The sesquicentennial anniversary of the publication of Lord Joseph Lister’s (1827–1912) first paper on carbolic acid and antisepsis in The Lancet is March 16.1 Even though physicians, including Lister himself, abandoned the use of carbolic acid only two decades later, he remained the leading advocate of the application of germ theory in the care of surgical patients in Great Britain.2 Harold Ellis, CBE, FRCS, has called the achievement “the watershed between two eras of surgery, the primitive and the modern, since it was the first to be performed as an antiseptic procedure.”3
Controversial from the start
Lister, a Scottish surgeon, struggled with the one-in-two mortality rate from wound infection that surrounded surgery in the mid-19th century. Thomas Anderson—a Glasgow professor and an expert in agricultural chemistry—advised Lister to read Louis Pasteur’s papers, “Recherches sur la putrefaction,” which described the role of microbes in spoiled wine and milk. Lister reasoned that the same phenomenon could occur in decomposing flesh. Lister and Anderson discussed the latter’s work to deodorize sewage and render it suitable for agricultural manure. Carbolic acid was a favored compound, removing the unpleasant smells without apparent ill effects on grazing cattle.4,5
Lister made the connection between the stench of human waste and gangrene and the potential of carbolic acid to function as a disinfectant, and so he began to use carbolic acid in dressings in patients with open fractures. Of his first 11 patients, only two died, which was a result he viewed as a stunning improvement.6 Many surgeons adopted Lister’s so-called antiseptic system, including spraying carbolic acid over the operative field, a practice he advocated a few years later, and which would eventually be known as “Listerism.”7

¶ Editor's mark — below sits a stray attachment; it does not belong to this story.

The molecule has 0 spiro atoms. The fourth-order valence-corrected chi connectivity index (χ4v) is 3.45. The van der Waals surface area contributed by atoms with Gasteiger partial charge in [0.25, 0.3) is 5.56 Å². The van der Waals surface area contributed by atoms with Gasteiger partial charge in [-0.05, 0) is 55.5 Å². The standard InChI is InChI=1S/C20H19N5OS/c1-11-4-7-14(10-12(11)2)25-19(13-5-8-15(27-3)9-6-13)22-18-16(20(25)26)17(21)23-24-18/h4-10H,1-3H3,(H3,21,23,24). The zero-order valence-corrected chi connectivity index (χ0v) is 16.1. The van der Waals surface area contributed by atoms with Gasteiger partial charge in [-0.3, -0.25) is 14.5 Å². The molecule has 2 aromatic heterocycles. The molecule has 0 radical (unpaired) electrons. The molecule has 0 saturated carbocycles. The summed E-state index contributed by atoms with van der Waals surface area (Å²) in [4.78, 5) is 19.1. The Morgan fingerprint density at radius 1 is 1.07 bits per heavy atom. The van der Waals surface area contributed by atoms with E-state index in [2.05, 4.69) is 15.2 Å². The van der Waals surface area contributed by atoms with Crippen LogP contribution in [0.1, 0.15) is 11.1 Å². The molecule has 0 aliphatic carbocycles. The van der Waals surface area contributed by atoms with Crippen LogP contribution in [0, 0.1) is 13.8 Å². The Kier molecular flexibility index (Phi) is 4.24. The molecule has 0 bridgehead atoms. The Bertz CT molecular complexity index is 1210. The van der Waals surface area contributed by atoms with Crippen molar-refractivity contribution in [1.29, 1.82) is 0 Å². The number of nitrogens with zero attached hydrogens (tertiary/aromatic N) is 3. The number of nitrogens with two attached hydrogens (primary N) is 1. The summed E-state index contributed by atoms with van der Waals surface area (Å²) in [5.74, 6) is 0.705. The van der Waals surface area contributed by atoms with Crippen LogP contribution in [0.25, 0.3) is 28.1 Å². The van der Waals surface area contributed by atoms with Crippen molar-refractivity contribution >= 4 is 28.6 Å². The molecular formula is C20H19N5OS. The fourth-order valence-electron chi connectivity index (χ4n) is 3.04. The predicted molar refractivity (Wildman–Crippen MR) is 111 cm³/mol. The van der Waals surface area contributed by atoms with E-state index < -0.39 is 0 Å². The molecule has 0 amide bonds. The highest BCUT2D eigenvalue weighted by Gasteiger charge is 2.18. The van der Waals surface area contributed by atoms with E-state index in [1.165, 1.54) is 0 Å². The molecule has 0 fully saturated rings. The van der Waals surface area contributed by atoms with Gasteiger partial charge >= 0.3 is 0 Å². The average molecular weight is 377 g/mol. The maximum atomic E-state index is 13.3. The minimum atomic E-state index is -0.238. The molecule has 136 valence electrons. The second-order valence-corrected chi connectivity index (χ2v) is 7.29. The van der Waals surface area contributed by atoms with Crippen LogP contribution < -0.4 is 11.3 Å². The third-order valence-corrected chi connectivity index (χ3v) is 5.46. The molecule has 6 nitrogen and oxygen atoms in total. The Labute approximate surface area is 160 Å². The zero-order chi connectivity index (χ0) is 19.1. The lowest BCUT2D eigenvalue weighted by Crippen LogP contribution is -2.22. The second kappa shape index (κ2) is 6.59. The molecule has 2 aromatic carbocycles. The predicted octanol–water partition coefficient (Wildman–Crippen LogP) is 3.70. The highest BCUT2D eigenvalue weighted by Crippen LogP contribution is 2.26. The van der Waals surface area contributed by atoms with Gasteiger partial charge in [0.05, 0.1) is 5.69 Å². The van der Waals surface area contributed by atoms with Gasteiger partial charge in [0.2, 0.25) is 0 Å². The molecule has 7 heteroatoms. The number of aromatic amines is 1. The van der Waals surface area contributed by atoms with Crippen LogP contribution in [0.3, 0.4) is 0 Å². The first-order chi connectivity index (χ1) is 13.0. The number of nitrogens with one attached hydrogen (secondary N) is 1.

Other surgeons and scientists remained skeptical. Carbolic acid burned uninvolved skin and irritated the eyes, nose, and hands of anyone exposed to it. In 1886, Howard Atwood Kelly, MD, of the University of Pennsylvania, Philadelphia, said, “If used in strength sufficient to certainly prevent sepsis, the patient is very often killed along with the germs.”8 Furthermore, other surgeons reported rates of infection and death that were lower than Lister’s without using the chemical.9
In 1881, German physician and microbiologist Robert Koch found that bacilli thrived in wounds treated with carbolic acid. He advocated the use of pressurized steam to sterilize anything that came in contact with the patient, from instruments to the surgeon’s garb, an approach that proved effective in controlling surgical infection. Within a decade, asepsis supplanted Listerism.10
Why is Lister celebrated in the history of surgery? He was not the first to use carbolic acid or to apply antisepsis. In 1901, Dr. Kelly wrote that Jules Lemaire, a Paris, France-based physician, was the first to use carbolic acid in surgery in 1864, three years before Lister’s papers were published.11 In 1970, Owen H. Wangensteen, MD, FACS, opined that Ignaz Semmelweis’ use of hypochlorous acid in 1847 to prevent puerperal fever was rightly the first use of antiseptic in preventing surgical infection.12